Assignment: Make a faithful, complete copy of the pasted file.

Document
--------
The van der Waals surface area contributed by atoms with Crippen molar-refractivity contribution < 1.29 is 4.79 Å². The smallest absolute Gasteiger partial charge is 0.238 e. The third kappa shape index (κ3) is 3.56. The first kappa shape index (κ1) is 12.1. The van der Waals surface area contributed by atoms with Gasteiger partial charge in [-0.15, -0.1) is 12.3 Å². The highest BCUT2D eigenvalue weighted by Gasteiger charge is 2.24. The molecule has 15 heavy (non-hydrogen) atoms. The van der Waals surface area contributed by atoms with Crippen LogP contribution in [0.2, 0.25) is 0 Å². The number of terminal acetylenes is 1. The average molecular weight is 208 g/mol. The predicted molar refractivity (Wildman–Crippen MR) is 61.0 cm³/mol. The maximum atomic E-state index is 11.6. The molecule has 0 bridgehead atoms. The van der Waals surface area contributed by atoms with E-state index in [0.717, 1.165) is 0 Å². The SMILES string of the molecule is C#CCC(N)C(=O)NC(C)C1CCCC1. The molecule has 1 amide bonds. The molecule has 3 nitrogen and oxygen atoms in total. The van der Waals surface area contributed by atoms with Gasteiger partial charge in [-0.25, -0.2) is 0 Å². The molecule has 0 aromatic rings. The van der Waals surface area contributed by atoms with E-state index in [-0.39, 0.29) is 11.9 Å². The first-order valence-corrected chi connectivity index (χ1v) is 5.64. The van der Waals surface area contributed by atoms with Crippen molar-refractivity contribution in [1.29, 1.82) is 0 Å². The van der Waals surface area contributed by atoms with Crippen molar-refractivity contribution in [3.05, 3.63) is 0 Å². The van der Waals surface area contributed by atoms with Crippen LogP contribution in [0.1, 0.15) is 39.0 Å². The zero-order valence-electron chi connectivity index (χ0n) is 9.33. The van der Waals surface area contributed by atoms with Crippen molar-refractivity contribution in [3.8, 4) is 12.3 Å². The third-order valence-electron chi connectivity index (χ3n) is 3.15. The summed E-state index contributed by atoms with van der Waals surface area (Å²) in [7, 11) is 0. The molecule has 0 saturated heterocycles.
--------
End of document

The van der Waals surface area contributed by atoms with Crippen molar-refractivity contribution < 1.29 is 4.79 Å². The smallest absolute Gasteiger partial charge is 0.238 e. The third kappa shape index (κ3) is 3.56. The first kappa shape index (κ1) is 12.1. The van der Waals surface area contributed by atoms with Gasteiger partial charge in [-0.15, -0.1) is 12.3 Å². The highest BCUT2D eigenvalue weighted by Gasteiger charge is 2.24. The molecule has 15 heavy (non-hydrogen) atoms. The van der Waals surface area contributed by atoms with Crippen LogP contribution in [0.2, 0.25) is 0 Å². The number of terminal acetylenes is 1. The average molecular weight is 208 g/mol. The predicted molar refractivity (Wildman–Crippen MR) is 61.0 cm³/mol. The maximum atomic E-state index is 11.6. The molecule has 0 bridgehead atoms. The van der Waals surface area contributed by atoms with E-state index in [0.717, 1.165) is 0 Å². The SMILES string of the molecule is C#CCC(N)C(=O)NC(C)C1CCCC1. The molecule has 1 amide bonds. The molecule has 3 nitrogen and oxygen atoms in total. The van der Waals surface area contributed by atoms with Gasteiger partial charge in [-0.25, -0.2) is 0 Å². The molecule has 0 aromatic rings. The van der Waals surface area contributed by atoms with E-state index in [-0.39, 0.29) is 11.9 Å². The first-order valence-corrected chi connectivity index (χ1v) is 5.64. The van der Waals surface area contributed by atoms with Crippen molar-refractivity contribution in [1.29, 1.82) is 0 Å². The van der Waals surface area contributed by atoms with Crippen molar-refractivity contribution in [3.05, 3.63) is 0 Å². The van der Waals surface area contributed by atoms with Crippen LogP contribution in [0.1, 0.15) is 39.0 Å². The zero-order valence-electron chi connectivity index (χ0n) is 9.33. The van der Waals surface area contributed by atoms with Crippen molar-refractivity contribution in [3.8, 4) is 12.3 Å². The third-order valence-electron chi connectivity index (χ3n) is 3.15. The summed E-state index contributed by atoms with van der Waals surface area (Å²) in [7, 11) is 0. The molecule has 0 saturated heterocycles.